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TIFF 2021 Critic’s Notebook: Lucile Hadzihalilovic’s Earwig

Earwig

Lucile Hadzihalilovic*’s Earwig is, in broad outline, synopsizable with the same sentence as her first two features, Innocence and Evolution: a child (or group of children) grows up in deliberate isolation from the wider world under the watchful gaze of ambivalently motivated custodians, themselves operating under the direction of obscure masters. Intentions are unclear, but the fundamental fears—of puberty, parents, the body and its sexually-tinged conditioning for adulthood—remain clear and similar. The visual approach is always that of horror’s visual language without its traditional jolting sonic components—i.e., long walks down sinisterly lit hallways or down stairwells, no suddenly violent sounds. When I asked Hadzihalilovic about this in 2015, she explained that “the surprise or catharsis with a very loud sound or very graphic image, there is no such thing. For me, it’s like a fear, and the threat is always going on. In a nightmare, it’s very much about not having a catharsis.”

This is Hadzihalilovic’s English-language debut, a pandemic production which began shooting November of last year. These factors aren’t as important as they might be for other filmmakers: she’s never been dialogue-driven, preferring layered atmospheric unease instead, nor aimed for naturalistic performances—in any case, I doubt this has more than 100 lines. The pandemic factor, too, is imperceptible without background knowledge: Hadzihalilovic’s previous studies in isolation make her ideally suited for the production particulars of this moment. Earwig’s other new features include some graphic images (a mid-film act of violence and its startling ending) and a primary POV shift from child to caretaker—here, Albert (Paul Hilton), tasked with the care of Mia (Romane Hemelaers). Like her previous films, Earwig first establishes, then disrupts with the imminent threat of the outside world, a hermetic set of daily rituals, here charged by the inevitably sinister visual nature of orthodontry: Albert’s job has something to do with making sets of teeth from Mia’s mouth. One day, the check-in phone call from his masters (sounding like they’re dialing in from the Grey Lodge, deep voices against vinyl crackling and obscure hints of jazz) informs Albert it’s time to get Mia ready to leave their cloistered lodgings and hand her over.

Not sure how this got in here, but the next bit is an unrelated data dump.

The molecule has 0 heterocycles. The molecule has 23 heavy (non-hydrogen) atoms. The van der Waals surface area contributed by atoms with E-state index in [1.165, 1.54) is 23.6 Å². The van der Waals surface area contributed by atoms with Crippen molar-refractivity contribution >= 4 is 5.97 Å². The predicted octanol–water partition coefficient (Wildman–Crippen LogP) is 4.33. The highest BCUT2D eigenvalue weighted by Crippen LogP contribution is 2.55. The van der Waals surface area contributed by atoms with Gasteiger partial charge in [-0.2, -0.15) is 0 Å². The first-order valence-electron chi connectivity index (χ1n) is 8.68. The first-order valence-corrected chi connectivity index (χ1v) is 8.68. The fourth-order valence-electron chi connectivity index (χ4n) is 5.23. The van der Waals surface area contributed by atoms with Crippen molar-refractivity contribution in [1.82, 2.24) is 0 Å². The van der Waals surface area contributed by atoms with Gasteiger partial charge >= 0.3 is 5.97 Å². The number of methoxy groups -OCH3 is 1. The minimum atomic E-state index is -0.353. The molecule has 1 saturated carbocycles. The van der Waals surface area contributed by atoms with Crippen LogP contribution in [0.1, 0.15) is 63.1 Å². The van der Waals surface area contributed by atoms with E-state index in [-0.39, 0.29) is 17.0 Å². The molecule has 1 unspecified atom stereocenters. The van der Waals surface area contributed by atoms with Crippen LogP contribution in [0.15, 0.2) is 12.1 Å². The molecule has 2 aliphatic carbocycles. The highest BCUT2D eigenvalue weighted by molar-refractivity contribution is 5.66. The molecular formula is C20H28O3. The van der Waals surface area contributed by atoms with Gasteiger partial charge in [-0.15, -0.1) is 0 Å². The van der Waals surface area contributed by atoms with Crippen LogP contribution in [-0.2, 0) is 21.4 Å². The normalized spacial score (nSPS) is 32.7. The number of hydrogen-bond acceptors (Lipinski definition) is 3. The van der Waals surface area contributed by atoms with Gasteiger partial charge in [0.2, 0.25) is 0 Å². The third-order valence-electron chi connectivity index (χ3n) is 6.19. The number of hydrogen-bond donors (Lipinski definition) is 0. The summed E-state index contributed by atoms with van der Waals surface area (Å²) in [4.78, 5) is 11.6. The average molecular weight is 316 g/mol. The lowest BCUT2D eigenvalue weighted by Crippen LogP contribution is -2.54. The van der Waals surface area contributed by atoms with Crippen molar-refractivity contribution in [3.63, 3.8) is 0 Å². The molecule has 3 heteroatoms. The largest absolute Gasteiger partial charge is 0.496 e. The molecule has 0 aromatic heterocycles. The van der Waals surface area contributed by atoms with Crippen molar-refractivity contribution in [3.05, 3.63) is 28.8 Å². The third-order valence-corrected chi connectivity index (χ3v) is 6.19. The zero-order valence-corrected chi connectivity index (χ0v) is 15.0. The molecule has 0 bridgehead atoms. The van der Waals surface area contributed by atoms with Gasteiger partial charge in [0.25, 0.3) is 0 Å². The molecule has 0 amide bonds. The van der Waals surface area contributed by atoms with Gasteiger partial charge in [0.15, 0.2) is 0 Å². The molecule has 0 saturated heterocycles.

I never did figure out by myself what was up with those teeth or how the titular earwig functions metaphorically (though the insect does make an appearance), let alone how Albert and Mia really intersected with the other characters eventually introduced. These questions are presumably somewhat explicated in Brian Catling’s source novel, which I read up on after and gleaned some details about (Albert is a war veteran, nicknamed “Earwig” for his extraordinary hearing abilities; for whatever reason, his task is to make teeth from Mia’s frozen saliva). As it stands, Earwig is both clear in its overall trajectory (aligned as it is with Innocence and Evolution) while being just specific enough about many plot elements that are allegorically obscure without bringing any suggestive mystery in their lack of intention—they’re just details that extend the running time.

Nonetheless, even in the weakest of her three features to date, it was a lowkey pleasure to be back in Hadzihalilovic’s distinct world. Earwig boasts all of Hadzihalilovic’s characteristic virtues, that aforementioned sense of how to build visual horror in beautifully graded interiors prime among them. Her sense of sonic suspense is subtle and fair: when Mia reaches for a glass from a cabinet, you might tense for a sudden loud crash—but first Hadzihalilovic cuts to the hallway exterior, and only then do we hear its fall, suitably muffled but no less tense for that. In a series of shallow-focus, low light opening extreme close-ups, we’re introduced to Albert from overhead and in profile, hands on his forehead; as the furrows become perceptible, it’s like one of Claire Denis’s patented ECUs rethought for anxiety rather than sensuality.

There are some other extraordinary images throughout: a dying woman’s eyes roll back as her eyelids pull back until only her whites stare out; a series of nighttime phantom carriage shots from a train traveling deeper into a foggy night as electric wires become less and less visible in the distance. (The grays and blacks in this are, to put it mildly, not suited for online streaming compression—Hadzihalilovic is in total control of her image and sounds.) Use of music is sparing but includes the oft-played “Earwig’s Cue” (written by Augustin Viard, produced by Nick Cave collaborator Warren Ellis), an ambient earworm I’d like a file of right now. Now 60 and only three features into her career, Hadzihalilovic is one of the very few filmmakers who actually qualifies as “Lynchian,” and I hope she comes back around more often.

* Previously Hadžihalilović—the title cards of her new film remove the accents, so I’m following suit.

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